Coffee Town
Coffee Town is not going to win an Oscar.  But how many movies that have recently won Oscars have been entertaining or enjoyable?  At the very least, Coffee Town achieves both of those objectives with several scenes that are actually laugh-out-loud funny—though the waning pace slows the momentum down at certain points, but that’s probably the worst thing I can say about Coffee Town (which is a good thing).

As a comedy, Coffee Town is very much in the same vein as Office Space, but just don’t expect it to have the same cult following since there’s not that re-watchability factor.  Unlike Office Space, the love side story wasn’t able to capture my interest, which makes it feel like more of a necessary plot device to advance and fill the story.  Still, there’s some comic value added from this storyline throughout the movie.

Coffee Town proves that Glenn Howerton (best known as Dennis from It’s Always Sunny in Philadelphia) can carry a comedy as he plays Will, a website manager who spends most of his time working from Coffee Town.  Will’s two friends Chad (played by Steve Little) and Gino (played by Ben Schwartz) provide enjoyable fodder as comic relief characters.  And even Sam (played by Josh Groban) was an affable dickhead as the barista jockeying for position against Will for the affection of Becca—the love interest in Lycra workout shorts played by Adrianne Palicki.

Becca

Although there’s no real motivation to watch Coffee Town more than once unless you are a huge fan of Glenn Howertown, anyone should be able to enjoy the absurdist, outlandish fun of watching three idiots trying to stage a fake robbery to ruin the chances of Coffee Town converting into an upscale bistro lounge.  As with any movie, your experience always revolves around your expectations and Coffee Town is no different.  While searching for images for this review, I unfortunately stumbled across a review of Coffee Town on Sprudge.com, which apparently is a website that views the world through a murky coffee cup.

To address this review for a second, Coffee Town is not a thesis on coffee shop customer service and the happiness of baristas.  Do not treat it as such.  Coffee Town has no responsibility to show an actual potrayal of life as a barista.  Is there really an audience clamoring for this type of perspective?

Perhaps the writer of this Sprudge.com review of Coffee Town has had a coffee enema shoved up his ass by writer-director Brad Copeland.  If that is the case, then I can understand the vitriol for how the baristas are portrayed in this movie.  Why should anyone care about the customer service (or lack thereof) in a movie?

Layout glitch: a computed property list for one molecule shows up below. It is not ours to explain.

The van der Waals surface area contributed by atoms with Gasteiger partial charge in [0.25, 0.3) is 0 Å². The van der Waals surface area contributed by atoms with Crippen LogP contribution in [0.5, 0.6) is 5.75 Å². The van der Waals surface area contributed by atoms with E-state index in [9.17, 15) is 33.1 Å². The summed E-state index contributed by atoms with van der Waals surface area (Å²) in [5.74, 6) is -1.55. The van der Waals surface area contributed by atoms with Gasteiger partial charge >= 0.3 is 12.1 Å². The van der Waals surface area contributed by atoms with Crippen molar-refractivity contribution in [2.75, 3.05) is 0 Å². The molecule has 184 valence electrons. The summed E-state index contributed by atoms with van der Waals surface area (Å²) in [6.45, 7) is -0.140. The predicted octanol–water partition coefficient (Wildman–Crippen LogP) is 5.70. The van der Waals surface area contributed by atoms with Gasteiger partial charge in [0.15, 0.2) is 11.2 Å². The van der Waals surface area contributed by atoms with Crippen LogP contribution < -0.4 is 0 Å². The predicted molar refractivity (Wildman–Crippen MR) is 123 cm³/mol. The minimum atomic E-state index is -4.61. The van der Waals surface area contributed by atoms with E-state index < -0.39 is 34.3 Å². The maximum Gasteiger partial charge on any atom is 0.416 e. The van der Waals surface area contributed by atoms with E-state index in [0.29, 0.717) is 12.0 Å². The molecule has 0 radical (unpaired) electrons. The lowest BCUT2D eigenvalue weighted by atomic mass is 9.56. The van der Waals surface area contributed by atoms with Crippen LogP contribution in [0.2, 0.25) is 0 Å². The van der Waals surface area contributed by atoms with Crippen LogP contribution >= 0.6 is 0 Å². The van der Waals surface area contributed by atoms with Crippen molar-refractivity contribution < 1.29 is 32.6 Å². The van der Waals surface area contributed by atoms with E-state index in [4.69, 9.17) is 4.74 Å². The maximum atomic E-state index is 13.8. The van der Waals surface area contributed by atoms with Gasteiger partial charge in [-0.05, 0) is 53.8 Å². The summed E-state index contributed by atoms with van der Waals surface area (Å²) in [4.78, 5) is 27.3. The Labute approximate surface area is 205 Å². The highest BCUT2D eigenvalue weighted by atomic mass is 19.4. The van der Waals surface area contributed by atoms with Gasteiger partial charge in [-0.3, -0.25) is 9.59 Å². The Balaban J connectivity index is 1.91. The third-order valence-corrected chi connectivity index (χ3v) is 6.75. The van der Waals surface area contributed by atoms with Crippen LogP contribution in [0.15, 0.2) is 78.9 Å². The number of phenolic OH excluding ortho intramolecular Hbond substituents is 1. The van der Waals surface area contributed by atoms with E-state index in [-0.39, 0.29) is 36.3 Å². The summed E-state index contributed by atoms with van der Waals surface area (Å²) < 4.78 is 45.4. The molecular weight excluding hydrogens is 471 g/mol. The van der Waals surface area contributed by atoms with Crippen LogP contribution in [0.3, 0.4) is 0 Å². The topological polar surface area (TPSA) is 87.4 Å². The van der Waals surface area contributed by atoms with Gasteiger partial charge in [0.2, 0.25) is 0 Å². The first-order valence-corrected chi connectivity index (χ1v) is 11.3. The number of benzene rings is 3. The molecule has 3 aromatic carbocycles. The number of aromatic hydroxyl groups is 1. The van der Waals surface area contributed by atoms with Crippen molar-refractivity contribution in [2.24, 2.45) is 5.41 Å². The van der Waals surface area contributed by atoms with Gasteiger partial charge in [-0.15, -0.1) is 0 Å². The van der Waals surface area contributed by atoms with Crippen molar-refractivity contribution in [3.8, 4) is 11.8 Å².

Here is an actual excerpt from the review in question…

“Can’t we just have one movie where Melissa McCarthy or Rebel Wilson or someone, ANYONE plays a barista who goofily loves her job? How about that hunky Chris Pratt pulling bar shifts at an awesome midwestern specialty cafe? Or maybe Emma Watson, playing against type as gosh-shucks hayseed San Francisco transplant, doing her best to avoid the seedier side of the city and getting taken in by its vibrant barista community.

It could just be a cameo; anything to offset crappy characters like this who make us all look like miserable barrel-scrapers. Films like “Coffee Town” do not accurately depict the barista lifestyle or work requirements; like Ray from Girls before him, Sam is a terrible manager and should have been fired years ago with all that bad attitude.”

Don’t be this guy.  I’m fine with Coffee Town being labeled as “one of the worst coffee-themed films ever” because it is a worthwhile comedy in a landscape where a majority of comedies are increasingly less worthwhile.  In addition, this is probably the best use of a special needs character in a movie with Toby (played by Josh Perry) serving a comedic supporting role that aspires to be more than just the standard pandering and exploitation experienced in a movie such as The Ringer.

Barista

Underneath everything, there is somewhat of a heart in Coffee Town.  The cheesy moral of the story is that everyone strives to achieve a sense of belonging, which is why Will finds himself every day in the familiar surroundings of his local coffee shop.  It is a shame that there wasn’t a bit more substance lent to the plot or an improved secondary storyline that would have made Coffee Town more memorable to push it into the realm of a cult classic like Office Space.

But even though this comedy probably won’t be remembered in a few years, it is a satisfying experience with a fair share of laughs that will hopefully springboard Glenn Howerton into more substantial roles in the future.  If you want to see a miserably boring movie that accurately portrays the life of a barista and gives you a glimpse of real-life customer service, then avoid Coffee Town.

If you’re a fan of It’s Always Sunny in Philadelphia or self-deprecating, ball-busting humor, then I recommend seeking out and staying in Coffee Town for a brisk hour and a half.

3.5 out of 5 stars

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Comments
  1. screensnacks says:

    Thanks for posting this!

    The distribution of this movie is totally fascinating. They seem to be aiming for a higher viewership online than in theaters, which is smart for a movie with a budget under $1 million.

    If Orange is the New Black taught us anything, its that production companies could cut the middleman and get some major buzz in the web community. Very cool.

    -Spencer

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